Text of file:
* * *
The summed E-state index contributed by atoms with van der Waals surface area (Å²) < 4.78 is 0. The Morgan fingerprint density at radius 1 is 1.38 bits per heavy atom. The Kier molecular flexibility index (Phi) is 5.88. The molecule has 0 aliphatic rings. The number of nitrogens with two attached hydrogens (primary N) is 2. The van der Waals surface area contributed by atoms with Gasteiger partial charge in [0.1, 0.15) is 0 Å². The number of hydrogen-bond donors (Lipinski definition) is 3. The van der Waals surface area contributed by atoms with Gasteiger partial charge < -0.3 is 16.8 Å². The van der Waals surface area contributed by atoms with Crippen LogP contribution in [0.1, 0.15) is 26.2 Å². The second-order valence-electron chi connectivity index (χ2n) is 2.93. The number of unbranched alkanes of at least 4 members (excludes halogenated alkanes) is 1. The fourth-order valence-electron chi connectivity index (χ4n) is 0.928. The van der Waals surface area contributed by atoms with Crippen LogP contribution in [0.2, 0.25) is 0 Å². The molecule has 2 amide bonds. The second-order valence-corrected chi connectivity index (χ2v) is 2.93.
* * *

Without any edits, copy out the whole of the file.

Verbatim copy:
The summed E-state index contributed by atoms with van der Waals surface area (Å²) < 4.78 is 0. The Morgan fingerprint density at radius 1 is 1.38 bits per heavy atom. The Kier molecular flexibility index (Phi) is 5.88. The molecule has 0 aliphatic rings. The number of nitrogens with two attached hydrogens (primary N) is 2. The van der Waals surface area contributed by atoms with Gasteiger partial charge in [0.1, 0.15) is 0 Å². The number of hydrogen-bond donors (Lipinski definition) is 3. The van der Waals surface area contributed by atoms with Gasteiger partial charge < -0.3 is 16.8 Å². The van der Waals surface area contributed by atoms with Crippen LogP contribution in [0.1, 0.15) is 26.2 Å². The second-order valence-electron chi connectivity index (χ2n) is 2.93. The number of unbranched alkanes of at least 4 members (excludes halogenated alkanes) is 1. The fourth-order valence-electron chi connectivity index (χ4n) is 0.928. The van der Waals surface area contributed by atoms with Crippen LogP contribution in [0.2, 0.25) is 0 Å². The molecule has 2 amide bonds. The second-order valence-corrected chi connectivity index (χ2v) is 2.93.